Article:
Tribes: We Need You To Lead Us (Book Highlights)
How do successful leaders turn a group of people into a tribe and movement?
by Seth Godin
New York: Portfolio, 2008.
Tribes, p. 2
In recent years the concept of tribes has been rising to prominence as a way of understanding the way people associate with one another, follow leaders, and rally around ideas. This idea has been popularized by the entrepreneur and author Seth Godin in his book Tribes: We Need You to Lead Us (2008).
In Tribes, Godin offers an explanation for the human desire to belong to something greater:
The desire to belong to a tribe is part of human nature.
The New Internet Style
As Godin argues, tribal associations used to be limited more by geography: people connected with those in their own village or city. But now globalization and the Internet have allowed tribes to spring up and flourish without regard to geography. The result:
Rather than creating a new phenomenon, the Internet simply empowers and amplifies the natural human urge to connect: “Before the Internet, coordinating and leading a tribe was difficult. It was difficult to get the word out, difficult to coordinate action, difficult to grow quickly. . . . Twitter and blogs and online videos and countless other techniques contribute to an entirely new dimension of what it means to be part of a tribe. The new technologies are well designed to connect tribes and to amplify their work” (p. 6).
Get ’em Together
The main idea of Tribes is that because it is now easier than ever to form, coordinate, and lead a tribe, anyone can become a leader. “Every one of these tribes is yearning for leadership and connection. This is an opportunity for you—an opportunity to find or assemble a tribe and lead it. The question isn’t, Is it possible for me to do that? Now, the question, is, Will I choose to do it?” (p. 8).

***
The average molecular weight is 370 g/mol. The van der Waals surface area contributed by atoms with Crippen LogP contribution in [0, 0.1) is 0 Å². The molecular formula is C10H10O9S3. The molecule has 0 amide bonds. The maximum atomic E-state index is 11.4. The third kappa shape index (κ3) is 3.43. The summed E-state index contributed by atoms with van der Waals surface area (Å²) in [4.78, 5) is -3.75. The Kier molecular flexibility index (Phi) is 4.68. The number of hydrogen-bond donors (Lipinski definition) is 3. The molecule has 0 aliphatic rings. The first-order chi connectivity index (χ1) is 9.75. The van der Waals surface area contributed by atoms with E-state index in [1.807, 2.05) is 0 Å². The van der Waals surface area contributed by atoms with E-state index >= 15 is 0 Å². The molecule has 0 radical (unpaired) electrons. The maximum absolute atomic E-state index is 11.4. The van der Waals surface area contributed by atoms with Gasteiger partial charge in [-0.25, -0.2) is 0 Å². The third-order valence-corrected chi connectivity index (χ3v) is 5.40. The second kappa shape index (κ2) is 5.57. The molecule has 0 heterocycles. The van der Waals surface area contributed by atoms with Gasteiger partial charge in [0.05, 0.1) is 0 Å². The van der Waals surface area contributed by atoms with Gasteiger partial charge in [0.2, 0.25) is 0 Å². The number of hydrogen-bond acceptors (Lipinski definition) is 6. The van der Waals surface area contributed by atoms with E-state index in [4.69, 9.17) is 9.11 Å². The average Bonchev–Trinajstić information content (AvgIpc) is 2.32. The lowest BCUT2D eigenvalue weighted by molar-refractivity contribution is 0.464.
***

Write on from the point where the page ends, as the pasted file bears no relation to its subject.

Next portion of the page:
Leaders need to focus their message.
The most successful leaders, according to Godin, are those who turn their tribe into a movement by challenging the status quo: “Heretics are the new leaders. The ones who challenge the status quo, who get out in front of their tribes, who create movements. The marketplace now rewards (and embraces) the heretic. It’s clearly more fun to make the rules than to follow them, and for the first time, it’s also profitable, powerful, and productive to do just that” (p. 11).
Successful movement leaders inspire people rather than dominate them. These leaders “don’t care very much for organizational structure or the official blessing of whatever factory they work for. They use passion and ideas to lead people, as opposed to using threats and bureaucracy to manage them. . . . Great leaders create movements by empowering the tribe to communicate. They establish the foundation for people to make connections, as opposed to commanding people to follow them” (p. 22–23).
There are two things that are required to turn a group of people into a tribe: 1) a shared interest and 2) a way to communicate. Communication can be between the leader and the tribe, between tribe members, and between tribe members and outsiders. A leader can help make a tribe and its members more effective by:
- Transforming the shared interest into a passionate goal and desire for change
- Providing tools to allow members to tighten their communications
- Leveraging the tribe to allow it to grow and gain new members (p. 25)
Great leaders create movements, and a movement has three key features:
- A narrative that tells a story about who we are and the future we’re trying to build
- A connection between and among the leader and the tribe
- Something to do—the fewer limits, the better (p. 27)
Godin argues that leaders need to focus their message on what will motivate their own tribe. “Great leaders don’t try to please everyone. Great leaders don’t water down their message in order to make the tribe a bit bigger. Instead, they realize that a motivated, connected tribe in the midst of a movement is far more powerful than a larger group could ever be” (p. 67).
The vision of leadership laid out in Tribes is about attracting, connecting, communicating with, and motivating followers of a tribe. As Godin summarizes, “Leaders challenge the status quo. Leaders create a culture around their goal and involve others in that culture. Leaders have an extraordinary amount of curiosity about the world they’re trying to change. Leaders use charisma (in a variety of forms) to attract and motivate followers. Leaders communicate their vision of the future. Leaders commit to a vision and make decisions based upon that commitment. Leaders connect their followers to one another” (p. 126).